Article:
The Poems of Henry Kendall

From the Forests

Introductory verses for “The Sydney University Review”, 1881.

Henry Kendall

WHERE in a green, moist, myrtle dell
    The torrent voice rings strong
And clear, above a star-bright well,
    I write this woodland song.

The melodies of many leaves
    Float in a fragrant zone;
And here are flowers by deep-mossed eaves
    That day has never known.

I’ll weave a garland out of these,
    The darlings of the birds,
And send it over singing seas
    With certain sunny words—

With certain words alive with light
    Of welcome for a thing
Of promise, born beneath the white,
    Soft afternoon of Spring.

The faithful few have waited long
    A life like this to see;
And they will understand the song
    That flows to-day from me.

May every page within this book
    Be as a radiant hour;
Or like a bank of mountain brook,
    All flower and leaf and flower.

May all the strength and all the grace
    Of Letters make it beam
As beams a lawn whose lovely face
    Is as a glorious dream.

And may that strange divinity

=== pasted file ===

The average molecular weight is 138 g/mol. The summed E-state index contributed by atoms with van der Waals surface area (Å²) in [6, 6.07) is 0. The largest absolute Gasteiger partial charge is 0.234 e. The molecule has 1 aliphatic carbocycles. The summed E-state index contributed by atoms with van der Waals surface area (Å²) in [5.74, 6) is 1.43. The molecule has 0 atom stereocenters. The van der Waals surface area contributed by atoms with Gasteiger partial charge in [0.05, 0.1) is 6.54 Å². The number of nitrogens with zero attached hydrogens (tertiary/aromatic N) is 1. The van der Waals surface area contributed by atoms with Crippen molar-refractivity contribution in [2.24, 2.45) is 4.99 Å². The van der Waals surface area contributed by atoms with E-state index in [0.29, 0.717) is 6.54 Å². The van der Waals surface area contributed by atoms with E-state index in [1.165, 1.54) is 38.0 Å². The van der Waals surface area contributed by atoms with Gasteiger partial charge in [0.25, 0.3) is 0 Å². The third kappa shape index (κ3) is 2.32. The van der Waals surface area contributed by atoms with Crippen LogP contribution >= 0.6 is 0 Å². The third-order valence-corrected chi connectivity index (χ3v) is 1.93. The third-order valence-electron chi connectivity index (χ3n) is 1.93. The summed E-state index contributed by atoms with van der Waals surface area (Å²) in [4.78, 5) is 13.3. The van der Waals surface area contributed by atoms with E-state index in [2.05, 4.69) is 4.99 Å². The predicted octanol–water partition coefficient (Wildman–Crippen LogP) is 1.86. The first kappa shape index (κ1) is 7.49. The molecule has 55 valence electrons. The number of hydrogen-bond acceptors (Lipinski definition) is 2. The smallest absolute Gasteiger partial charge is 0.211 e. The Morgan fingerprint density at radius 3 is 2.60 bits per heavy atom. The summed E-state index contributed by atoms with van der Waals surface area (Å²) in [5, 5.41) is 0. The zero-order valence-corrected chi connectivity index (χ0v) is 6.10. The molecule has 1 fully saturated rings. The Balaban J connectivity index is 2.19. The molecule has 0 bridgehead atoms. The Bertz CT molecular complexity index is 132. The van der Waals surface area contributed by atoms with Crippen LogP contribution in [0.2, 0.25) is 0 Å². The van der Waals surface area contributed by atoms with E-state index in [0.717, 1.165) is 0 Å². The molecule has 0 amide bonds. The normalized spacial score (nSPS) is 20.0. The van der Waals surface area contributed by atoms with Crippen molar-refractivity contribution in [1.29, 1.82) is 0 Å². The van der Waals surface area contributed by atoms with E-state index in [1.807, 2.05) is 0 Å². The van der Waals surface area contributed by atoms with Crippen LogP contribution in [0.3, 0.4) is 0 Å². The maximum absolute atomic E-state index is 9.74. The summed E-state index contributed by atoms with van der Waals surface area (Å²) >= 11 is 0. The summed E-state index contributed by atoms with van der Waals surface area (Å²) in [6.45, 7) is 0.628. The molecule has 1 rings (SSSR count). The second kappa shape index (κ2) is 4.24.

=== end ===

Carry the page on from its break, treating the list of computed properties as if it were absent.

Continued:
That men call Genius write
Some deathless thing in days to be,
    To fill those days with light.

Here where the free, frank waters run,
    I pray this book may grow
A sacred candour like the sun
    Above the morning snow.

May noble thoughts in faultless words—
    In clean white diction—make
It shine as shines the home of birds
    And moss and leaf and lake.

This fair fresh life with joy I hail,
    And this belief express,
Its days will be a brilliant tale
    Of effort and success.

Here ends my song; I have a dream
    Of beauty like the grace
Which lies upon the land of stream
    In yonder mountain place.

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